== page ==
Living with ALS while adapting to 21st century social media
CHARLOTTE, NC: Earlier this week my college roommate sent me an article link to Axios.com, How tech ate the media and our minds and posed the question as to whether I thought it had any relevance to ALS. My initial reaction upon reviewing the story was that the two have no common link, but during a second reading, I discovered something I had previously overlooked that was subtly profound. The column had to do with how the massive proliferation of social media has influenced our lives in just the last decade.
We all see it. We all complain about. But you know what? We all do it.
Three young women sit down at a table in a restaurant, cell phones in hand and never say a word to each other.
In fact, the only time they might possibly lookup is to place their order with the waitress. So bad has the phenomenon become that they will actually text each other at the table rather than talk to each other.
So here’s the sentence that blew me away (how I missed it the first time now scares me a little):
“The human attention span has fallen from 12 seconds to eight seconds since 2000, while the goldfish attention span is nine seconds.”
How scientists know the attention span of a goldfish is nine seconds escapes me, not to mention that it’s a bit frightening in its own right, but that’s another story.
As co-authors Jim VandeHei and Sara Fischer point out in their story,
We scroll, click and swipe our days away, better connected than at any point in humanity — but not necessarily better informed.”
A decade ago people still enjoyed the tactile pleasure of reading a newspaper or doing the daily crossword puzzle. Those days have become modern-day anachronisms. Today a local paper is little more than a newsletter.
Consider the explosion in technology:
• 1.2 billion web pageviews, per Chartbeat
• Billions of Google searches, per Google
• 13.8 billion hours + of video shared on YouTube, per Google
• 13M audio/video calls made on Facebook Messenger, per Facebook
• 50 billion messages sent on WhatsApp, per Facebook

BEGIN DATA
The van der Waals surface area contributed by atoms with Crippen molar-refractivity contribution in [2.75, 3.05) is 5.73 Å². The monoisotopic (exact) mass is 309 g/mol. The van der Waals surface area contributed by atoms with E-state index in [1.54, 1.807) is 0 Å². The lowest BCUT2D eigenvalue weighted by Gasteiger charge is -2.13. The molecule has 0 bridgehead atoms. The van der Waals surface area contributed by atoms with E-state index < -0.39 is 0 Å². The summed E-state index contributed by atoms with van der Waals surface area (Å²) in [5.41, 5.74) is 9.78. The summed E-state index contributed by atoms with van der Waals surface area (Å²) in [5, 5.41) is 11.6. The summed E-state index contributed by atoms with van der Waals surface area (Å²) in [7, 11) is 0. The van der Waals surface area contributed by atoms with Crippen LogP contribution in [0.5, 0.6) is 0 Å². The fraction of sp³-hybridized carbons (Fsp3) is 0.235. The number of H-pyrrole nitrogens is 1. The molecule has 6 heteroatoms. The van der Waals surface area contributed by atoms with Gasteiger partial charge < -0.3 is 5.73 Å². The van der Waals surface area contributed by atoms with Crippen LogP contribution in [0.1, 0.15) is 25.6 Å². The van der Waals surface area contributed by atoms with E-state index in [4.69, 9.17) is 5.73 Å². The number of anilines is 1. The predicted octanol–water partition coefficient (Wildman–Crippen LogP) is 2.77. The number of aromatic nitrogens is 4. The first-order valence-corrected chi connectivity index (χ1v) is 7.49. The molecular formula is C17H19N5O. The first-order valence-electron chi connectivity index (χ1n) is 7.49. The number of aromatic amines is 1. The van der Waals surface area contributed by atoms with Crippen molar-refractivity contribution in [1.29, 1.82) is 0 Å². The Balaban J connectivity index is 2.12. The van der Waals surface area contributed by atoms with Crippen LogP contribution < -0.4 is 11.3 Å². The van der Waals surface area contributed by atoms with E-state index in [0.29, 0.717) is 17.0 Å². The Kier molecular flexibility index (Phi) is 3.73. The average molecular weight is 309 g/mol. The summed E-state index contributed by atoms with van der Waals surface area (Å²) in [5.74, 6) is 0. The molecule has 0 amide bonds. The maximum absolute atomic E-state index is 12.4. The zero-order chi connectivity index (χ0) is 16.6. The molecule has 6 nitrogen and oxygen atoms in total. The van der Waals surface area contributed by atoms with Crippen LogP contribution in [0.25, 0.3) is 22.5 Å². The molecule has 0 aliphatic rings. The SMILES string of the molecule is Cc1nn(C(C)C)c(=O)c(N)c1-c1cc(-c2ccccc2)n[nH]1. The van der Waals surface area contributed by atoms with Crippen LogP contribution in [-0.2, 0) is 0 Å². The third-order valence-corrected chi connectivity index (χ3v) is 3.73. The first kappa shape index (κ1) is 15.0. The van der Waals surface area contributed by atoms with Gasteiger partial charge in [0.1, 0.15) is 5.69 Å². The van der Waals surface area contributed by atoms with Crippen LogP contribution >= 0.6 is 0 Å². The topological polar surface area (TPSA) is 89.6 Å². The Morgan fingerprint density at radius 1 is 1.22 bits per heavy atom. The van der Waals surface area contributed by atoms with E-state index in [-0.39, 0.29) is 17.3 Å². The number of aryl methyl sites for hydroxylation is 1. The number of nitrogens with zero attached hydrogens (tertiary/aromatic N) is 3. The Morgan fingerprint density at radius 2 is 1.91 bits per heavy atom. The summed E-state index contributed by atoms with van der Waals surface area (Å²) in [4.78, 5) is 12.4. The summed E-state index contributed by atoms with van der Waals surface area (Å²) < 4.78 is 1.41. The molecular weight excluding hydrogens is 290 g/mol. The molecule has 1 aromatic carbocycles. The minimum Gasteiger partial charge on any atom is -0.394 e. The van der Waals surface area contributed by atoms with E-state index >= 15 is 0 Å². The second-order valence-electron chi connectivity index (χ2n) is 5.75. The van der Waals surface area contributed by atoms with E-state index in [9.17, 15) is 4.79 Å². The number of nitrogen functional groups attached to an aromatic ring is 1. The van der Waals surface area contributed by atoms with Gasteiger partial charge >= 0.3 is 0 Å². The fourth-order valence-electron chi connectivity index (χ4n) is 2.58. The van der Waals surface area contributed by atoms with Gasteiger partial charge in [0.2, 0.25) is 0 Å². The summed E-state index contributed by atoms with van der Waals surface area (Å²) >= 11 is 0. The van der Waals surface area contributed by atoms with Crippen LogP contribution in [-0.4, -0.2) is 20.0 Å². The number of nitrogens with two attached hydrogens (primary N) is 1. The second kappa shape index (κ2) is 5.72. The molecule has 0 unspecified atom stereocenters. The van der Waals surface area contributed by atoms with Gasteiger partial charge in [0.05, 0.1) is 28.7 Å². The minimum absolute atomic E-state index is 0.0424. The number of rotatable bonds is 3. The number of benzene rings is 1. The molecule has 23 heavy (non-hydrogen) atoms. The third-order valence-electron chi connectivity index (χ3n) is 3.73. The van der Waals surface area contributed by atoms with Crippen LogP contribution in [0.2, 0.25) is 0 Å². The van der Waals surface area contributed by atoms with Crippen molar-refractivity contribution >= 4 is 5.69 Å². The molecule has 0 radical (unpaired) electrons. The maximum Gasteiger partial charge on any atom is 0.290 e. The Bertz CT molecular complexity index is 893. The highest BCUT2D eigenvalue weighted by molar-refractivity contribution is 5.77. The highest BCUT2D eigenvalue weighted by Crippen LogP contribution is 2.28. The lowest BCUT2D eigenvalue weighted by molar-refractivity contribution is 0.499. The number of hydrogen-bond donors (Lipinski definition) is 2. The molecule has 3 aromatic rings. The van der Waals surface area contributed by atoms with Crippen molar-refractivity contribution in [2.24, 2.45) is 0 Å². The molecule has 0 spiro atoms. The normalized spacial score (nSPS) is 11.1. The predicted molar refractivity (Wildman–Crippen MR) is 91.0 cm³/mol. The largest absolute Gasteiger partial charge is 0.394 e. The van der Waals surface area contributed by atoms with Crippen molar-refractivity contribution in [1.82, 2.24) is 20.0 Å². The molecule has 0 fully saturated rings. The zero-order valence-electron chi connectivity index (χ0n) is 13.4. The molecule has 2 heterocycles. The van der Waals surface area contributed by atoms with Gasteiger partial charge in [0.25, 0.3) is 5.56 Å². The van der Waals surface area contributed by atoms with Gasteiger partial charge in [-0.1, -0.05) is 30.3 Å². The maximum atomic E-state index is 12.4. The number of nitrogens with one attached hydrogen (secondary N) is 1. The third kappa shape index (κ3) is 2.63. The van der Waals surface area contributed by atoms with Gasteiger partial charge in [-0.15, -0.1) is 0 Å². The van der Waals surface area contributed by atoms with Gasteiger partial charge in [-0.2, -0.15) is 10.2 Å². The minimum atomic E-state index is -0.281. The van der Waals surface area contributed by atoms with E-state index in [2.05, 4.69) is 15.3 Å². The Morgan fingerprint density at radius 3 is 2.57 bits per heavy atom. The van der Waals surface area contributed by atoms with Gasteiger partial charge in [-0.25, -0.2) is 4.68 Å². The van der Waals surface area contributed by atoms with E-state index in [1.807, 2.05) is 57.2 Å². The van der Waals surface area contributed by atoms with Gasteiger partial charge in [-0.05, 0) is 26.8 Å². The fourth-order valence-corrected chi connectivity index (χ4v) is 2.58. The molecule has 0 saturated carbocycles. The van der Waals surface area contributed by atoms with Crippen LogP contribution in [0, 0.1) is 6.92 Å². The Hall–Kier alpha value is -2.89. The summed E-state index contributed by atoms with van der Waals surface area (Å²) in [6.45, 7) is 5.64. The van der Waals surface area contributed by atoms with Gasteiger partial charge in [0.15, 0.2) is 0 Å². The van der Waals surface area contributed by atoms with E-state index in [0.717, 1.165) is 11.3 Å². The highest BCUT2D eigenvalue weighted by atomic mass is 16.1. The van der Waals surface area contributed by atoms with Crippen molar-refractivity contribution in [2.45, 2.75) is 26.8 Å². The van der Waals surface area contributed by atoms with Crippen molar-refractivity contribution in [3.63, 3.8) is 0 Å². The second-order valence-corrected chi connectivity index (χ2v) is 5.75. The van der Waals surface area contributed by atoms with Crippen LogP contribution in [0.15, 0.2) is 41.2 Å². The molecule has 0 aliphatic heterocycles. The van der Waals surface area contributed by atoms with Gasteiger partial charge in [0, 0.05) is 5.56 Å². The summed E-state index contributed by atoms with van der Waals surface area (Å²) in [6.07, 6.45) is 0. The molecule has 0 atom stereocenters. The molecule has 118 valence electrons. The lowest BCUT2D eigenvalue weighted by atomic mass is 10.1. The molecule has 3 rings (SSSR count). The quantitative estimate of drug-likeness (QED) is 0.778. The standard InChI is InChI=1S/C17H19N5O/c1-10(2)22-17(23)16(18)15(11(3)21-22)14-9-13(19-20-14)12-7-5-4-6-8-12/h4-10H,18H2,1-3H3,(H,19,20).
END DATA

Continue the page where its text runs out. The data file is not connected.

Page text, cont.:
• 500 million Tweets sent, per Twitter
VandeHei and Fischer continue by adding “Google and Facebook are mostly to blame.
Nearly 60% of our media-consumption time happens in mobile apps, and a majority of that traffic is owned by those two companies. This paradigm has destroyed the business model for news publishers, creating perverse incentives for publishers to generate as many clicks as possible, creating a “crap trap.”
Ironically, though more than two-thirds of Americans get their news and information from social media, nearly 70% of them do not trust what they see, hear or read.
The resulting consequence has been the proliferation of “fake news.”
Difficult as it may be to realize that the world is now connected and interconnected better than any time in history, we are perversely gullible and uninformed.
“Case in point,” according to VandeHei and Fischer, “a 2016 BuzzFeed News analysis found that top fake election news stories generated more total engagement on Facebook than top election stories from 19 major news outlets combined.”
Simply put, that is a tragedy.
“So,” you ask, “what does this have to do with ALS? Where’s the link?”
It’s really not that complicated. You see, my world has become one of adjustments and adaptations. About the only thing my cell phone does now is ring. I am physically unable to answer in time to speak, much less use the text. (What a blessing!)
Therefore in order to accomplish a task, it takes me longer to complete it or sometimes even requires assistance.
In the process ALS has forced me to slow down. To pause. To reflect. To contemplate. And, to think about how to communicate.
I no longer must deal with the conundrum that there is more good information out there than any time in history and the added frustration of attempting to decipher it. I may not always make the correct interpretation, but, at the very least, it will likely be thought out and considered. My affliction has forced me into a somewhat antiquated lifestyle.
There are worse things in life to deal with, of course, such as our contemporary alternatives.
About the Author:
Bob Taylor is a veteran writer who has traveled throughout the world. Taylor is an award-winning television producer/reporter/anchor before focusing on writing about international events, people and cultures around the globe.
Taylor is the founder of The Magellan Travel Club (www.MagellanTravelClub.com)
Editors Note: Support Bob’s GoFundMe to give him a hand up